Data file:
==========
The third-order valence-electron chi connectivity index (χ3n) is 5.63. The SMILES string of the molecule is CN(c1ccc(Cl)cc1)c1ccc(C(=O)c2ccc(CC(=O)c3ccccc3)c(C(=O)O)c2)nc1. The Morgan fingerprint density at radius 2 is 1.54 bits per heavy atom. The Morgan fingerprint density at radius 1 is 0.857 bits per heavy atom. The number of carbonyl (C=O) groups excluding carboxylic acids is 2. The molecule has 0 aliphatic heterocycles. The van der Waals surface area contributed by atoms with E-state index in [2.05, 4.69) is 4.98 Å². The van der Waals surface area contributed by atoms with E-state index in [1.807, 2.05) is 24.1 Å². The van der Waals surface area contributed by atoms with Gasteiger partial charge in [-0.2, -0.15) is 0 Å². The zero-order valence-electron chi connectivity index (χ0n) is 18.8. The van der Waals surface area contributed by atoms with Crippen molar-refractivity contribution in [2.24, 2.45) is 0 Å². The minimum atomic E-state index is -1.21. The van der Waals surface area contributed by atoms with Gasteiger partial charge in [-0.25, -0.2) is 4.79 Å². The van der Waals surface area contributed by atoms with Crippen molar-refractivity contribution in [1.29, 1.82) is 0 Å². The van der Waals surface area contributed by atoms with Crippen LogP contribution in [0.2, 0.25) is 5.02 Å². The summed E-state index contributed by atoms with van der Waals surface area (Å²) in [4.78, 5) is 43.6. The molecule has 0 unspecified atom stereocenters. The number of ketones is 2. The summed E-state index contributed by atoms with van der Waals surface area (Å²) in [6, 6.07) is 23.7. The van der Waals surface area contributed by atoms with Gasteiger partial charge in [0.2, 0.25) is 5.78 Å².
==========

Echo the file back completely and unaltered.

The third-order valence-electron chi connectivity index (χ3n) is 5.63. The SMILES string of the molecule is CN(c1ccc(Cl)cc1)c1ccc(C(=O)c2ccc(CC(=O)c3ccccc3)c(C(=O)O)c2)nc1. The Morgan fingerprint density at radius 2 is 1.54 bits per heavy atom. The Morgan fingerprint density at radius 1 is 0.857 bits per heavy atom. The number of carbonyl (C=O) groups excluding carboxylic acids is 2. The molecule has 0 aliphatic heterocycles. The van der Waals surface area contributed by atoms with E-state index in [2.05, 4.69) is 4.98 Å². The van der Waals surface area contributed by atoms with E-state index in [1.807, 2.05) is 24.1 Å². The van der Waals surface area contributed by atoms with Gasteiger partial charge in [-0.2, -0.15) is 0 Å². The zero-order valence-electron chi connectivity index (χ0n) is 18.8. The van der Waals surface area contributed by atoms with Crippen molar-refractivity contribution in [2.24, 2.45) is 0 Å². The minimum atomic E-state index is -1.21. The van der Waals surface area contributed by atoms with Gasteiger partial charge in [-0.25, -0.2) is 4.79 Å². The van der Waals surface area contributed by atoms with Crippen molar-refractivity contribution in [1.29, 1.82) is 0 Å². The van der Waals surface area contributed by atoms with Crippen LogP contribution in [0.2, 0.25) is 5.02 Å². The summed E-state index contributed by atoms with van der Waals surface area (Å²) in [4.78, 5) is 43.6. The molecule has 0 unspecified atom stereocenters. The number of ketones is 2. The summed E-state index contributed by atoms with van der Waals surface area (Å²) in [6, 6.07) is 23.7. The van der Waals surface area contributed by atoms with Gasteiger partial charge in [0.2, 0.25) is 5.78 Å².